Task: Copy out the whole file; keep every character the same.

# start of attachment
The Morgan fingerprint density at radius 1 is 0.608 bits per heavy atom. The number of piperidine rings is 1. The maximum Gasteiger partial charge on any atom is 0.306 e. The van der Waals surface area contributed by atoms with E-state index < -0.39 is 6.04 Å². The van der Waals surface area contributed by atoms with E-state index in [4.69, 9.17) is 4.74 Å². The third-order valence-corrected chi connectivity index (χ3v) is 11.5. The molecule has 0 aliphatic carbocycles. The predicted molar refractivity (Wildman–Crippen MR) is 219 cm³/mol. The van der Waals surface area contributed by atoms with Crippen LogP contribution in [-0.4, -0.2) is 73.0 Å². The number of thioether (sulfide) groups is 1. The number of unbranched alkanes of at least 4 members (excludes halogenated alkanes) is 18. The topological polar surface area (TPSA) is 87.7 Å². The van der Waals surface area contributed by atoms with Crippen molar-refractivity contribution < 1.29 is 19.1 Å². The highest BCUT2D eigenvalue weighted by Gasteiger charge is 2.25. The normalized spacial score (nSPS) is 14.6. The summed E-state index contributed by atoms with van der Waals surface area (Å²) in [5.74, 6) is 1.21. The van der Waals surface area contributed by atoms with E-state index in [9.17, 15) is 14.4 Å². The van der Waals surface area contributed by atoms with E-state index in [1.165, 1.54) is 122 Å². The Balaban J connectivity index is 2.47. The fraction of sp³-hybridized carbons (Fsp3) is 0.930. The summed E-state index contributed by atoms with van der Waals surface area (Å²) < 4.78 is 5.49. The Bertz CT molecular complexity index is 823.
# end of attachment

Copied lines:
The Morgan fingerprint density at radius 1 is 0.608 bits per heavy atom. The number of piperidine rings is 1. The maximum Gasteiger partial charge on any atom is 0.306 e. The van der Waals surface area contributed by atoms with E-state index < -0.39 is 6.04 Å². The van der Waals surface area contributed by atoms with E-state index in [4.69, 9.17) is 4.74 Å². The third-order valence-corrected chi connectivity index (χ3v) is 11.5. The molecule has 0 aliphatic carbocycles. The predicted molar refractivity (Wildman–Crippen MR) is 219 cm³/mol. The van der Waals surface area contributed by atoms with Crippen LogP contribution in [-0.4, -0.2) is 73.0 Å². The number of thioether (sulfide) groups is 1. The number of unbranched alkanes of at least 4 members (excludes halogenated alkanes) is 18. The topological polar surface area (TPSA) is 87.7 Å². The van der Waals surface area contributed by atoms with Crippen molar-refractivity contribution < 1.29 is 19.1 Å². The highest BCUT2D eigenvalue weighted by Gasteiger charge is 2.25. The normalized spacial score (nSPS) is 14.6. The summed E-state index contributed by atoms with van der Waals surface area (Å²) in [5.74, 6) is 1.21. The van der Waals surface area contributed by atoms with E-state index in [9.17, 15) is 14.4 Å². The van der Waals surface area contributed by atoms with E-state index in [1.165, 1.54) is 122 Å². The Balaban J connectivity index is 2.47. The fraction of sp³-hybridized carbons (Fsp3) is 0.930. The summed E-state index contributed by atoms with van der Waals surface area (Å²) < 4.78 is 5.49. The Bertz CT molecular complexity index is 823.